Globalizing Research: How Strategic are U.S. and German Universities' Internationalization "Strategies"?
• American Friends of the Alexander von Humboldt Foundation (AFAvH)
• German Center for Research and Innovation (GCRI)
The globalization of science, technology, and innovation presents universities with new challenges and opportunities. To explore the impact of global science on higher education in the United States and Germany, the American Friends of the Alexander von Humboldt Foundation and the German Center for Research and Innovation co-hosted a public lecture examining the question: “How Strategic are U.S. and German Universities' Internationalization ‘Strategies’?” This panel discussion was held on Wednesday, October 15, 2014, at the German Center for Research and Innovation in New York.
The discussion featured Prof.C. D. Daniel Mote, President of the National Academy of Engineering and Regents Professor (on leave) and former President of the University of Maryland at College Park. In his presentation, Dr. Mote described fundamental changes in the global innovation environment over the past century and the implications of these changes for U.S. universities. To remain competitive in the future, Dr. Mote noted that U.S. universities need to adapt to the accelerating pace of global innovation and the diffusion of knowledge and research talent around the world.
Prof. Dr. Ernst Rank, Chair in Computation in Engineering from the Technische Universität München (TUM), acted as chief respondent and offered perspectives from his experience at TUM and within the German higher education system. In particular, he described the innovations that TUM has undertaken in response to Germany’s “Excellence Initiative,” an effort to raise the profile and attractiveness of German research institutions worldwide.
This discussion was the third in the pilot series, “Where is Knowledge in the Globalization of Higher Education and Research?” initiated by the American Friends of the Alexander von Humboldt Foundation. The panel and series have been designed to engage U.S. alumni of the Alexander von Humboldt Foundation and other thought leaders in higher education and research in a structured examination of key challenges presented by the globalization of knowledge production. In particular, the series seeks to foster transatlantic dialogue with U.S. institutions, which are actively considering the implications of the globalization for researcher mobility, U.S. participation in international research exchanges and collaborations, and institutional and national strategies for internationalization.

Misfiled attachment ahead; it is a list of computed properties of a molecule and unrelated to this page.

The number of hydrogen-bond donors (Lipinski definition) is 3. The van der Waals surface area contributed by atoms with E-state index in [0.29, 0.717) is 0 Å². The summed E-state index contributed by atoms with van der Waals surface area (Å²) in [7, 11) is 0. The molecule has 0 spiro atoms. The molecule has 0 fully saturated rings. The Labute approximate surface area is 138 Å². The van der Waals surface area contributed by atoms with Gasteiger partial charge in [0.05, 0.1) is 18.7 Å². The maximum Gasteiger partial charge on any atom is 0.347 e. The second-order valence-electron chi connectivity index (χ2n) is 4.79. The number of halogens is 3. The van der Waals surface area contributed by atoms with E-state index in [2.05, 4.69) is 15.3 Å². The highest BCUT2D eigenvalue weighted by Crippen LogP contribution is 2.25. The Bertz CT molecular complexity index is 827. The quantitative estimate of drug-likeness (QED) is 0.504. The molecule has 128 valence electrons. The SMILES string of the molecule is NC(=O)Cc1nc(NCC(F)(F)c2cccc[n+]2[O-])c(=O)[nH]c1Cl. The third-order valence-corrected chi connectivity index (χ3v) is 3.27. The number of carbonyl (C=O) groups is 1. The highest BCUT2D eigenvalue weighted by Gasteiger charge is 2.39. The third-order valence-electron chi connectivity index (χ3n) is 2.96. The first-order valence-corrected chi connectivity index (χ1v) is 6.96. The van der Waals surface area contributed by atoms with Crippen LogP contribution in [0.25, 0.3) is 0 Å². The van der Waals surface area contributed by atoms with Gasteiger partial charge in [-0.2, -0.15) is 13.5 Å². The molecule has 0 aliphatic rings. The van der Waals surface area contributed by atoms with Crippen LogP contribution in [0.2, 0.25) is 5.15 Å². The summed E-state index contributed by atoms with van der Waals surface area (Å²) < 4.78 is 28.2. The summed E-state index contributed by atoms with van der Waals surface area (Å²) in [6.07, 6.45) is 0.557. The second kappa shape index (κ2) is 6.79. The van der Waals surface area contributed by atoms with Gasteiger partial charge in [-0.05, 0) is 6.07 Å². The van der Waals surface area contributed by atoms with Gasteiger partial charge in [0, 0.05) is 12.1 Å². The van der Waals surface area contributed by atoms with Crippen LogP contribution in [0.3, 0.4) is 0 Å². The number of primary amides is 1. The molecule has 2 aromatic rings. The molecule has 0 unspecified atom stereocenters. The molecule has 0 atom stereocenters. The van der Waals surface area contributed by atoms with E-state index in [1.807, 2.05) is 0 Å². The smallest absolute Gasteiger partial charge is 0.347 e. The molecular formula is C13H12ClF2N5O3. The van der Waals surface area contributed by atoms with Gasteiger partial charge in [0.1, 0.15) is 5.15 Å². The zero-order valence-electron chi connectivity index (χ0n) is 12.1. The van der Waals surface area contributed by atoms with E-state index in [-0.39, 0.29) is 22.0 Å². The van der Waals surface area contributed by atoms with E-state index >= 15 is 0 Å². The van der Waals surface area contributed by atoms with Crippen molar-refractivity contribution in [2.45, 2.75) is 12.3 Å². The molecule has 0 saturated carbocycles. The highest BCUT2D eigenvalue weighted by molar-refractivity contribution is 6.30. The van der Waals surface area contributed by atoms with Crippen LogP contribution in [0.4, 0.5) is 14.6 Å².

Dr. Mote Jr. framed the discussion by first providing the historical context for the challenges facing U.S. universities in the 21st century. In order to understand the U.S. response to the international innovation environment, he noted that one first needs to understand the evolution of the domestic innovation environment. From 1945-90, the national innovation system was shaped by the national security threats of the Cold War and was designed to maintain U.S. leadership in science and technology in all fields. Galvanized by the invention of the atomic bomb and fear that the U.S. was falling behind its adversaries, the nation set about implementing the model advanced by FDR’s science advisor Dr. Vannevar Bush, which set the course for the country for over 40 years. During that time, the federal government would fund basic research, with U.S. universities playing an essential role in the conduct of that research. The U.S. needed and was able to import scientific talent to control the flow of ideas to enemies abroad.